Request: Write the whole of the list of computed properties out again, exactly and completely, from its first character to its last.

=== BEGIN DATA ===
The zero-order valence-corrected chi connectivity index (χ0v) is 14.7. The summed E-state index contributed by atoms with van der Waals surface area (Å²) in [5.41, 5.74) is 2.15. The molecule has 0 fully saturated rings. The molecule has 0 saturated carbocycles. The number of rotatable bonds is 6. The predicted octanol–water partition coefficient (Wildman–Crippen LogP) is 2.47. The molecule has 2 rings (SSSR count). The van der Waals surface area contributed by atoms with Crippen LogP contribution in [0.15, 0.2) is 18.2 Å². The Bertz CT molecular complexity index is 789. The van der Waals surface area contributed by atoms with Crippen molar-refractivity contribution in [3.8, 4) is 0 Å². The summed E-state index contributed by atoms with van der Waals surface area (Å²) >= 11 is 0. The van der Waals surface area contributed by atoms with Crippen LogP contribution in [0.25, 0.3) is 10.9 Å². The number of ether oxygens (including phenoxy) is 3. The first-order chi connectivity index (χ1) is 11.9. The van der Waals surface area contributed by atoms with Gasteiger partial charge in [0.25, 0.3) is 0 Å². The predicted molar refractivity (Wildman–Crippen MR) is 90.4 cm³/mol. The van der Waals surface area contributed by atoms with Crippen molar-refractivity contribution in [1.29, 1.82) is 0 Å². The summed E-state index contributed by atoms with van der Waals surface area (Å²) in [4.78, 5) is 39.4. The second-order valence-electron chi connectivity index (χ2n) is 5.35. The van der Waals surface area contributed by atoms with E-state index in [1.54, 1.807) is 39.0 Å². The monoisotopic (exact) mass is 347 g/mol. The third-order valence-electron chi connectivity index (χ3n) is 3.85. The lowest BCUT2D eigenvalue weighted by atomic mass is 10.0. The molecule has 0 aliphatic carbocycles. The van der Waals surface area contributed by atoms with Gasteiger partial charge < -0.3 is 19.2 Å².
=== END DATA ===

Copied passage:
The zero-order valence-corrected chi connectivity index (χ0v) is 14.7. The summed E-state index contributed by atoms with van der Waals surface area (Å²) in [5.41, 5.74) is 2.15. The molecule has 0 fully saturated rings. The molecule has 0 saturated carbocycles. The number of rotatable bonds is 6. The predicted octanol–water partition coefficient (Wildman–Crippen LogP) is 2.47. The molecule has 2 rings (SSSR count). The van der Waals surface area contributed by atoms with Crippen LogP contribution in [0.15, 0.2) is 18.2 Å². The Bertz CT molecular complexity index is 789. The van der Waals surface area contributed by atoms with Crippen molar-refractivity contribution in [3.8, 4) is 0 Å². The summed E-state index contributed by atoms with van der Waals surface area (Å²) >= 11 is 0. The van der Waals surface area contributed by atoms with Crippen LogP contribution in [0.25, 0.3) is 10.9 Å². The number of ether oxygens (including phenoxy) is 3. The first-order chi connectivity index (χ1) is 11.9. The van der Waals surface area contributed by atoms with Gasteiger partial charge in [0.25, 0.3) is 0 Å². The predicted molar refractivity (Wildman–Crippen MR) is 90.4 cm³/mol. The van der Waals surface area contributed by atoms with Crippen molar-refractivity contribution in [1.29, 1.82) is 0 Å². The summed E-state index contributed by atoms with van der Waals surface area (Å²) in [4.78, 5) is 39.4. The second-order valence-electron chi connectivity index (χ2n) is 5.35. The van der Waals surface area contributed by atoms with E-state index in [1.54, 1.807) is 39.0 Å². The monoisotopic (exact) mass is 347 g/mol. The third-order valence-electron chi connectivity index (χ3n) is 3.85. The lowest BCUT2D eigenvalue weighted by atomic mass is 10.0. The molecule has 0 aliphatic carbocycles. The van der Waals surface area contributed by atoms with Gasteiger partial charge < -0.3 is 19.2 Å².